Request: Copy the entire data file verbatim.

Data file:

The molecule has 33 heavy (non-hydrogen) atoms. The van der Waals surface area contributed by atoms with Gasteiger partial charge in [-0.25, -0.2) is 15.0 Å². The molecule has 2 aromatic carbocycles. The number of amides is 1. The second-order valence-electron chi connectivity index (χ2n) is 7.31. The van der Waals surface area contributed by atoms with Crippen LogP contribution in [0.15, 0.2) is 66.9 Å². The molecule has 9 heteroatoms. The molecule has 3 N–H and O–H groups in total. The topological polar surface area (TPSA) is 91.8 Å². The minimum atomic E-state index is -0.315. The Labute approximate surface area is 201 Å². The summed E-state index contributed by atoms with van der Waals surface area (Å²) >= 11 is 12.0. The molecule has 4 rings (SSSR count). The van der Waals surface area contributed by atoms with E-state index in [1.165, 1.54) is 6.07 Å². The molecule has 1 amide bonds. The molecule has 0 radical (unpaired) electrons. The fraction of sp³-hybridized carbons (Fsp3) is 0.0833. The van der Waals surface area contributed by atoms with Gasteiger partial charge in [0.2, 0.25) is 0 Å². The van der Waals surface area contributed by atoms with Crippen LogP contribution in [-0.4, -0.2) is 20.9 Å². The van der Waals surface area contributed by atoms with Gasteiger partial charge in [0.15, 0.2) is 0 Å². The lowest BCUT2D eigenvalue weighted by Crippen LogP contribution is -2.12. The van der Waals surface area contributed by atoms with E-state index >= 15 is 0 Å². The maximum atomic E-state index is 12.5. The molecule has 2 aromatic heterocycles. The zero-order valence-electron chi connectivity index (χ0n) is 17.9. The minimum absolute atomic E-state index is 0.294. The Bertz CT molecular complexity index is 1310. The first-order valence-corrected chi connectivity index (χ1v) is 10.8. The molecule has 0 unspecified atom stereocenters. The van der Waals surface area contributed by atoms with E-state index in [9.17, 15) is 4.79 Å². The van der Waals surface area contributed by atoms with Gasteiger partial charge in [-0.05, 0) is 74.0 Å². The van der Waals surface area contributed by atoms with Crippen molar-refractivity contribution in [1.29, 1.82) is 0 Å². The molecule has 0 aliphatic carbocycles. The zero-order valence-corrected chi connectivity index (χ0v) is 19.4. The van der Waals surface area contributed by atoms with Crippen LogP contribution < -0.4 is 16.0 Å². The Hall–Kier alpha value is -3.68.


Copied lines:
The molecule has 33 heavy (non-hydrogen) atoms. The van der Waals surface area contributed by atoms with Gasteiger partial charge in [-0.25, -0.2) is 15.0 Å². The molecule has 2 aromatic carbocycles. The number of amides is 1. The second-order valence-electron chi connectivity index (χ2n) is 7.31. The van der Waals surface area contributed by atoms with Crippen LogP contribution in [0.15, 0.2) is 66.9 Å². The molecule has 9 heteroatoms. The molecule has 3 N–H and O–H groups in total. The topological polar surface area (TPSA) is 91.8 Å². The minimum atomic E-state index is -0.315. The Labute approximate surface area is 201 Å². The summed E-state index contributed by atoms with van der Waals surface area (Å²) >= 11 is 12.0. The molecule has 4 rings (SSSR count). The van der Waals surface area contributed by atoms with E-state index in [1.165, 1.54) is 6.07 Å². The molecule has 1 amide bonds. The molecule has 0 radical (unpaired) electrons. The fraction of sp³-hybridized carbons (Fsp3) is 0.0833. The van der Waals surface area contributed by atoms with Gasteiger partial charge in [0.2, 0.25) is 0 Å². The van der Waals surface area contributed by atoms with Crippen LogP contribution in [-0.4, -0.2) is 20.9 Å². The van der Waals surface area contributed by atoms with Gasteiger partial charge in [0.15, 0.2) is 0 Å². The lowest BCUT2D eigenvalue weighted by Crippen LogP contribution is -2.12. The van der Waals surface area contributed by atoms with E-state index >= 15 is 0 Å². The maximum atomic E-state index is 12.5. The molecule has 2 aromatic heterocycles. The zero-order valence-electron chi connectivity index (χ0n) is 17.9. The minimum absolute atomic E-state index is 0.294. The Bertz CT molecular complexity index is 1310. The first-order valence-corrected chi connectivity index (χ1v) is 10.8. The molecule has 0 unspecified atom stereocenters. The van der Waals surface area contributed by atoms with E-state index in [9.17, 15) is 4.79 Å². The van der Waals surface area contributed by atoms with Gasteiger partial charge in [-0.05, 0) is 74.0 Å². The van der Waals surface area contributed by atoms with Crippen molar-refractivity contribution in [1.29, 1.82) is 0 Å². The molecule has 0 aliphatic carbocycles. The zero-order valence-corrected chi connectivity index (χ0v) is 19.4. The van der Waals surface area contributed by atoms with Crippen LogP contribution < -0.4 is 16.0 Å². The Hall–Kier alpha value is -3.68.